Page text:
Page 1:Redefining The Android Experience With Google's Nexus 5
Page 2:Product 360: Look And Feel
Page 3:GEL: A Better Experience
Page 4:GEL Gets Personal
Page 5:Benchmark Variance: Not Every SoC Is Created Equal
Page 6:Test Setup And Methodology
Page 7:Results: CPU Benchmarks
Page 8:Results: GPU Benchmarks
Page 9:Results: GPU Benchmarks, Continued
Page 10:Results: Web Browsing Benchmarks
Page 11:Results: Display Measurements
Page 12:Results: Battery Testing
Page 13:Does The Nexus 5 Raise Expectations?
Test Setup And Methodology
Test System Specs
We decided that in order to give a fair and reasonable picture of performance variance, we should test with a variety of different devices. From Qualcomm, we included last year’s Nexus 4 with the Snapdragon S4 Pro along with the currently mid-range Snapdragon 600 in the HTC One. The LG G2 was also included as it carries the same high-end Snapdragon 800 chipsets as the Nexus 5. The recently reviewed EVGA Tegra Note 7 brings Nvidia’s Tegra 4 SoC to the table, while Apple's iPhone 5s shows off the latest iPhone’s A7 SoC.
Nexus 4 was added to show that Android 4.4 optimizations can't and won't make that older device run at the same level as these newer chipsets. It's a sanity check, if you will. The reason LG's G2 was added was to illustrate the performance deficiencies of our retail-purchased Nexus 5. As we will demonstrate, when the benchmarks aren't being hampered by the slow CPU core of this specific Nexus, its Adreno 330 can compete and in some cases even beat the best of performers.
Both Nexus devices are running Android 4.4.2 KitKat, while the Tegra Note, LG G2, and HTC are all running Android 4.2.2 Jelly Bean.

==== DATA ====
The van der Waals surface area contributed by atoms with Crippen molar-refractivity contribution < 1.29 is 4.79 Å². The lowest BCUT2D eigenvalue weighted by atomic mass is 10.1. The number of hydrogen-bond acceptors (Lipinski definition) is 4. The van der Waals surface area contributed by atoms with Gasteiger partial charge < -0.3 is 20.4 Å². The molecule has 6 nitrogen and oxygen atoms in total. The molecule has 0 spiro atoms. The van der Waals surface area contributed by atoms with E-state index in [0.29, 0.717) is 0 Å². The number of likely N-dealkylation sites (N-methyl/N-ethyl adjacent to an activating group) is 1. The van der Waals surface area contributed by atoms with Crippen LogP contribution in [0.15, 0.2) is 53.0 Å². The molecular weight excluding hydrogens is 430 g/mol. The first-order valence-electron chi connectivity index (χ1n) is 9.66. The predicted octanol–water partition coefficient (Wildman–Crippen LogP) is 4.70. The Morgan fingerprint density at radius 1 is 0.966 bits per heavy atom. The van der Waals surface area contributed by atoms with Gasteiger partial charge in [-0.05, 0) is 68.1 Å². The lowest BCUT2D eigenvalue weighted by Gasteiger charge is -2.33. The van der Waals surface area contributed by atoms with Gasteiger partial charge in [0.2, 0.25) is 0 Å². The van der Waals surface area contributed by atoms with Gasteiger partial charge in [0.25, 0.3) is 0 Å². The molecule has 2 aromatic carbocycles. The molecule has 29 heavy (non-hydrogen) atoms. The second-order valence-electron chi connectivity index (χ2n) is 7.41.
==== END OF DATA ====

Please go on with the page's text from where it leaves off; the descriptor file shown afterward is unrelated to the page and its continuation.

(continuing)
|Apple iPhone 5s||Apple A7||ARM v8 (dual-core) @ 1.3 GHz||PowerVR G6430 (four-cluster) @ 300 MHz||1 GB DDR3||4" IPS @ 1136x640|
|EVGA Tegra Note 7||Nvidia Tegra 4||T114 ARM Cortex-A15 (quad-core) @ 1.7GHz||GeForce ULP||1 GB DDR3||7" IPS @ 1280x800|
|LG G2||Qualcomm Snapdragon 800||Krait 400 (quad-core) @ 2.3 GHz||Adreno 330 (quad-core) @ 450 MHz||2 GB DDR3L||5.2" IPS @ 1920x1080|
|Google Nexus 5||Qualcomm Snapdragon 800||Krait 400 (quad-core) @ 2.3 GHz||Adreno 330 (quad-core) @ 450 MHz||2 GB DDR3L||4.95" IPS+ @ 1920x1080|
|HTC One||Qualcomm Snapdragon 600||Krait 300 (quad-core) @ 1.7 GHz||Adreno 320 (quad-core) @ 400 MHz||2 GB DDR3||4.7" SuperLCD3 @ 1920x1080|
|Google Nexus 4||Qualcomm Snapdragon S4 Pro||Krait 200 (quad-core) @ 1.5 GHz||Adreno 320 (quad-core) @ 400 MHz||2 GB DDR3||4.7" IPS+ @ 1280x768|
Our gadget test suite consists of five major sections: CPU, GPU, Web, Display, And Battery.
|Primate Labs Geekbench 3|
|Principled Technologies MobileXPRT 2013|
|Rightware Basemark GUI Free|
|Rightware Basemark X|
|Kishonti GFXBench v2.7.2|
|Silicon Studios Mobile GPUMark v2.0|
|Rightware Browermark v2.0|
|Futuremark Peacekeeper v2.0|
|Impact HTML5 Benchmark|
|Principled Technologies WebXPRT 2013|
|Brightness (Minimum and Maximum)|
|Calibrated Black Level|
|Calibrated Contrast Ratio|
|Calibrated Color Temperature|
|Color Gamut Volume (sRGB and AdobeRGB)|
|Gaming (Mobile GPUMark - Loop)|
Let's begin with CPU testing and see how our Nexus 5 (with its slow-rated CPU core) stacks up in computational performance.
- Redefining The Android Experience With Google's Nexus 5
- Product 360: Look And Feel
- GEL: A Better Experience
- GEL Gets Personal
- Benchmark Variance: Not Every SoC Is Created Equal
- Test Setup And Methodology
- Results: CPU Benchmarks
- Results: GPU Benchmarks
- Results: GPU Benchmarks, Continued
- Results: Web Browsing Benchmarks
- Results: Display Measurements
- Results: Battery Testing
- Does The Nexus 5 Raise Expectations?